Comparing the UK, the US, and international standards to DORA shows where the divergence lies:

Europe is alone in requiring information to be reported and having full guidelines on costs and losses from ICT incidents, while the US need to develop more rules for the classification of ICT incidents, guidelines on potential costs and losses from ICT incidents, and subcontracting assessments to keep pace with other regulators.

The proposed US rule requires swap dealers and FCMs to align their operational resilience programs with generally accepted standards and industry best practices, such as NIST or ISO. They look more towards annual assessments, testing, and updates to reflect a commitment to adaptability in the face of evolving threats.

The Bank of England and FCA’s joint operational resilience guidelines for critical third parties prioritise a risk-based approach. The guidelines ensure thorough consideration of disruptions, emphasising the criticality of maintaining services and protecting the stability of the financial sector.

The FSBs toolkit for financial institutions and authorities provides a comprehensive global framework for enhancing third-party risk management and oversight. The toolkit focuses on collaboration and addresses challenges associated with third-party dependencies on a global scale.

Overall, while the US and the UK share a commitment to aligning operational resilience with industry best practices, the UK places greater emphasis on a risk-based approach. Internationally, the FSB’s toolkit serves as a collaborative global framework, recognising the need for unified approaches to third-party risk management.

Managing cloud risk

The ESA’s decision to keep DORA technology neutral, which was stated in the ESA’s first set of final draft technical standards under DORA, and with none of the international work so far including cloud technology, the BIS has published a view on cloud that should also be on the 2024 radar.

The widespread adoption of cloud technology has brought about remarkable efficiency gains but has also presented new challenges, particularly for financial institutions that heavily depend on cloud service providers. The BIS report on managing cloud risk and some considerations for the oversight of critical cloud service providers in the financial sector gives some essential insights.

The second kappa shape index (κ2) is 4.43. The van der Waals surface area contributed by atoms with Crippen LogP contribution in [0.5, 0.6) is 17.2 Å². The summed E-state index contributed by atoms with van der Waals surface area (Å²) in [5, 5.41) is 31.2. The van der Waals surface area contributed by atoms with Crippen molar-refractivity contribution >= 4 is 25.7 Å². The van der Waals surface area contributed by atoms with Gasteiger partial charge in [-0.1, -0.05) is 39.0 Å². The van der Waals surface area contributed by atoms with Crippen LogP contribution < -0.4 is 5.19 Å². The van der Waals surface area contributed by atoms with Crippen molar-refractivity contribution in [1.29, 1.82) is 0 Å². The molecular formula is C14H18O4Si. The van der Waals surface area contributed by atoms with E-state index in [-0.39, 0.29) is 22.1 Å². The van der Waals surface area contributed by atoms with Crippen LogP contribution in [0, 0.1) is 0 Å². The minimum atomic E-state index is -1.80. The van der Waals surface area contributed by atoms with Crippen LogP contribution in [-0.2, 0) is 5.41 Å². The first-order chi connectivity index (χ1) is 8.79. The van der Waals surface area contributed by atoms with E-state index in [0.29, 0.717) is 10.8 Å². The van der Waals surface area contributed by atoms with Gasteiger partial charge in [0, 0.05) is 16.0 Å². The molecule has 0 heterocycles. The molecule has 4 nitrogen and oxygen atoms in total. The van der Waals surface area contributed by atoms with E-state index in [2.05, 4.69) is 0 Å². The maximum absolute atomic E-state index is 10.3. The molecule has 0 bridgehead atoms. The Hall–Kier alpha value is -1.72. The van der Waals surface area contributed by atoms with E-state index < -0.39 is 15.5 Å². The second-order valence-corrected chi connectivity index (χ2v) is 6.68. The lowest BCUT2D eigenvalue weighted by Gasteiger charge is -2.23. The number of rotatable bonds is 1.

Financial institutions are urged to scrutinise and actively manage their dependencies on cloud services. This involves a comprehensive evaluation of the critical functions supported by these services and their potential impact on overall operational resilience.

Addressing potential vulnerabilities is paramount in the oversight of critical cloud service providers. Financial entities must proactively engage in risk mitigation strategies, ensuring that potential points of failure within the cloud infrastructure are identified and remediated.

The BIS report highlights the necessity for robust oversight mechanisms to mitigate operational risks associated with cloud service providers. This includes implementing effective governance structures, continuous monitoring, and clear communication channels to address emerging challenges promptly.

As financial institutions globally grapple with the intricate task of managing critical cloud risks, a proactive and comprehensive approach to oversight becomes imperative. The nature of cloud technology necessitates a forward-thinking approach, ensuring the continued resilience and security of financial systems in an ever-evolving digital landscape.


As JWG research showed in 2022, new regulation will fundamentally change the landscape for the biggest technology providers.

The recent release of some final DORA standards, one year before the implementation deadline, has given us an insight into Europe’s approach towards Digital Operational Resilience. However, with many other resilience standards being developed worldwide, there are clear areas of divergence that cannot be ignored.

Collaboration will be key in navigating this complex transition towards global technology safety. This is why we strongly urge everyone to not miss out on the opportunity to get involved and stay updated through JWG’s RegCast series and our annual RegTech conference on 7 February.

Digital risks 2024: AI, Cyber, OpRes, OpRisk, TPRM